Michael Ward on Saturday, September 14

Director: Jon Holmberg
Written by: Jon Holmberg, Daniella Mendel-Erik (writing); Jon Holmberg, Daniella Mendel-Erik, Sören Olsson, Sara Young (storyline).
Based on the book series “Sune” by Anders Jacobsson and Sören Olsson.


Returning to elementary school, only to learn a new student shares his same first name, Sune vs. Sune walks through the trials and tribulations endured by a 10-year-old blonde boy named Sune, whose brown-haired counterpart is taking all the attention.

Based on a popular Swedish children’s book series, which has spun off into numerous television series and this sixth film adaptation from over 30 different books authored by Anders Jacobsson and Sören Olsson, Sune vs. Sune is a family-oriented film that covers a lot of ground.

Almost immediately dubbed “Sune 2,” the blonde Sune (Elis Gerdt) is well-loved and taken care for, but life is a bit of a struggle for his middle-class family. His father, Rudolf (Fredrik Hallgren), is a tax preparer who hates his profession and struggling through something of a midlife crisis. Karin (Sissela Benn), Sune’s mother, finds herself running in circles trying to keep up with the wealth and luxury experienced by friends and neighbors.

A precocious younger brother antagonizes Sune at home, and an older sister lectures him all the time. The new Sune (John Österlund), however, instills jealousy, curiosity, and concern at school for the old Sune. Worse yet, new Sune catches the attention of Sofie (Lily Wahlsteen), old Sune’s crush and best friend.

Something of a turf war takes place, albeit from one side of this dual Sune equation, and soon, old Sune will learn just why new Sune has moved to a new school. Driven by some great child actors, Sune vs. Sune focuses on acceptance, inclusiveness, and learning to overcome a fear or worry about who you are and your place in the world.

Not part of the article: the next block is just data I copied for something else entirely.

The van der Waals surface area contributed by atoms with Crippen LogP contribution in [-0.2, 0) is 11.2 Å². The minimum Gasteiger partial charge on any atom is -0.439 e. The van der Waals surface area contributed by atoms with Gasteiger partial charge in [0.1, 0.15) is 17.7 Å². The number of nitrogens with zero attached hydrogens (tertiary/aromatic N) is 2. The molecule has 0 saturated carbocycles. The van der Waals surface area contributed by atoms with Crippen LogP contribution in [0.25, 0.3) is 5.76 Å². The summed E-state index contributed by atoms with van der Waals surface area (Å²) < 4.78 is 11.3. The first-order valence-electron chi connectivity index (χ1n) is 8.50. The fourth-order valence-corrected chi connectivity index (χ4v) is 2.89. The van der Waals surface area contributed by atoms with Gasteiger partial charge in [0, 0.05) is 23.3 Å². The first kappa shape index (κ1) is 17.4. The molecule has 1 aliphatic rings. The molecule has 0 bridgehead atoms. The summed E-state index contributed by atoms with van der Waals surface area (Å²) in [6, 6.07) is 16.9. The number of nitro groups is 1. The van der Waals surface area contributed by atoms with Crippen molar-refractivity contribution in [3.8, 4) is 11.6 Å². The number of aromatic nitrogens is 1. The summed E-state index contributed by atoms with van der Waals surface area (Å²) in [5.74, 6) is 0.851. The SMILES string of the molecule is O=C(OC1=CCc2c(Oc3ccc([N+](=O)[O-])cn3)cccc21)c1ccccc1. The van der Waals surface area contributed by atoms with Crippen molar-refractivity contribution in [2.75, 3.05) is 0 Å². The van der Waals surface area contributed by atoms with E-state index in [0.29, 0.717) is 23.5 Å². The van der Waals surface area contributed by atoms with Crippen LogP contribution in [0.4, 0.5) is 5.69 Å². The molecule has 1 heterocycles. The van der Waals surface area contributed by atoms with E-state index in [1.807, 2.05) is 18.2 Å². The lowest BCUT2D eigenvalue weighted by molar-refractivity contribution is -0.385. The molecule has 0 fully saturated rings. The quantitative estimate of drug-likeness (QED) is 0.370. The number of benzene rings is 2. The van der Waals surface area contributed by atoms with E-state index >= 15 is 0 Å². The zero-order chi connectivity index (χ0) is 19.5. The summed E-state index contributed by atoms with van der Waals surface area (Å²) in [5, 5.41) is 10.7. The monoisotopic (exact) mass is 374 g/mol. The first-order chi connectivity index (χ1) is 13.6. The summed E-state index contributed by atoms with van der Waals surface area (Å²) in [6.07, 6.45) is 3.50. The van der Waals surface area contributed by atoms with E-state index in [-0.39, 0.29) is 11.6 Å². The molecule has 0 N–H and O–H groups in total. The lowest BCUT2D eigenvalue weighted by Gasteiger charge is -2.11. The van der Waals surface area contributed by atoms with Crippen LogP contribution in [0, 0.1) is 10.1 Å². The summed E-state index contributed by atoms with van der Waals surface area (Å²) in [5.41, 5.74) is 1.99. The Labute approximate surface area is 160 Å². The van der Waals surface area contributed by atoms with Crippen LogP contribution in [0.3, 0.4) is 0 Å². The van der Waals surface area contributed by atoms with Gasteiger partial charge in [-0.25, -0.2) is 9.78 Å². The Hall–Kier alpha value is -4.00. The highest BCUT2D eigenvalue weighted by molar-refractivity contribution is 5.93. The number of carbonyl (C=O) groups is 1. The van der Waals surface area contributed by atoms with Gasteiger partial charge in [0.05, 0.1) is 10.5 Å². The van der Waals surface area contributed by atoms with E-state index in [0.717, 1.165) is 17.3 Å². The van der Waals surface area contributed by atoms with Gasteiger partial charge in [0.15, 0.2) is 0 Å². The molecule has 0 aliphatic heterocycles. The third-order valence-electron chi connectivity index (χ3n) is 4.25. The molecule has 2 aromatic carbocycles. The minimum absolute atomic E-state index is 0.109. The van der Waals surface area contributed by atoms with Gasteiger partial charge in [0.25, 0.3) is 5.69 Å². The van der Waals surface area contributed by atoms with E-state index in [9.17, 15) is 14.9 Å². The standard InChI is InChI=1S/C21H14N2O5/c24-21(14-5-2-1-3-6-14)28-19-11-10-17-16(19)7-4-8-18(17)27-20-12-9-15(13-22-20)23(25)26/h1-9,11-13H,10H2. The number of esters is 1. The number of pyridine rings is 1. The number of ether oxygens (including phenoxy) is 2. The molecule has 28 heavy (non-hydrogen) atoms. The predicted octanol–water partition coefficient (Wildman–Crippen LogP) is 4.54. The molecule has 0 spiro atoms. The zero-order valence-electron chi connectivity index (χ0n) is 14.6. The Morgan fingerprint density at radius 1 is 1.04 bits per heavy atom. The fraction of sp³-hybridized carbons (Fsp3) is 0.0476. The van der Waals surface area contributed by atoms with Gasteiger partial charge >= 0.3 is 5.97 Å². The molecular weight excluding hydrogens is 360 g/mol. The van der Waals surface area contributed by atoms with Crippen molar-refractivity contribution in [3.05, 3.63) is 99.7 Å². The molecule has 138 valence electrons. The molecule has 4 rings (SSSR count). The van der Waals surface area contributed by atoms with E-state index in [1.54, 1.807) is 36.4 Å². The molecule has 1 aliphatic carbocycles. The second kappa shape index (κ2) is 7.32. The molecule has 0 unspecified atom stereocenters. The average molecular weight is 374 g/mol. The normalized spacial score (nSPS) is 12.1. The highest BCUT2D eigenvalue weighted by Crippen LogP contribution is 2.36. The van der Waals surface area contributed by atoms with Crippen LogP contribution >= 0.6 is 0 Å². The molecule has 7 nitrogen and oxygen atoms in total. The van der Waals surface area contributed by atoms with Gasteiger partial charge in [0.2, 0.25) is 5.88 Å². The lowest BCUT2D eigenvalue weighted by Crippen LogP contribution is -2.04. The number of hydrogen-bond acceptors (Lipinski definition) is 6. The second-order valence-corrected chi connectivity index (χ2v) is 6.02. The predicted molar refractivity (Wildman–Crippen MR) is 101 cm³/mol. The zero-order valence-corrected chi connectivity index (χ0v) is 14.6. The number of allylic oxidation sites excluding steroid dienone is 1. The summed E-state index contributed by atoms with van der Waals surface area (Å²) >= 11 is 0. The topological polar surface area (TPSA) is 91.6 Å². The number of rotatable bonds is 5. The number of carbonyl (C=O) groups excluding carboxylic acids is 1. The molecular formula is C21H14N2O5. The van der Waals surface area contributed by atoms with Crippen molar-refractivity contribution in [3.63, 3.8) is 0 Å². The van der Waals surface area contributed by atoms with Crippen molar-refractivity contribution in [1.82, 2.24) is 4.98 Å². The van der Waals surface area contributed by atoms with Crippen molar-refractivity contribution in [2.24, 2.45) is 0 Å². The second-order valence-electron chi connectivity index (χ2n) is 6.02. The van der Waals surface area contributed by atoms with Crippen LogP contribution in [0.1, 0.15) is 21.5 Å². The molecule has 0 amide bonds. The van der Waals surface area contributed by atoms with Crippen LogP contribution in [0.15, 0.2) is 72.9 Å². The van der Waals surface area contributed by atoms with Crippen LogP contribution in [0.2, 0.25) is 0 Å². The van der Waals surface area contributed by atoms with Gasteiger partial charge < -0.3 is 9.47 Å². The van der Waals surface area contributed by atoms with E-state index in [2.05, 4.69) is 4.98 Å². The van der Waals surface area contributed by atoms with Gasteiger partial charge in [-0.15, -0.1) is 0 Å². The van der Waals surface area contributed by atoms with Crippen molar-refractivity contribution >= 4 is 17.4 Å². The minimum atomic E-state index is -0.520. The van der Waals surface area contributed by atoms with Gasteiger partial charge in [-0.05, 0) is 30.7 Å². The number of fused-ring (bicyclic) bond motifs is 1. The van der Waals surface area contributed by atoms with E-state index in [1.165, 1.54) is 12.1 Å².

Ironically, the children are smarter than the adults in many ways, but this is not a film which writes “dumb” adults for “smart” kids to mock and ridicule. Holmberg’s film makes the case that kids and adults can be caught up in the same fears and anxieties. Fitting in, mattering, needing to belong - these are insecurities which never go away, no matter how much money we have, who we call our friends, or whether we share a first name with someone else or not.

If the film is guilty of covering too much ground, Sune vs. Sune remains witty, thoughtful, and amusing from start to finish. Comedic cutaways, some great supporting characters, and a movie that never talks down to its audience, no matter the age, this Swedish import is a family-friendly comedy that transcends language barriers and speaks to the essence of the child in all of us.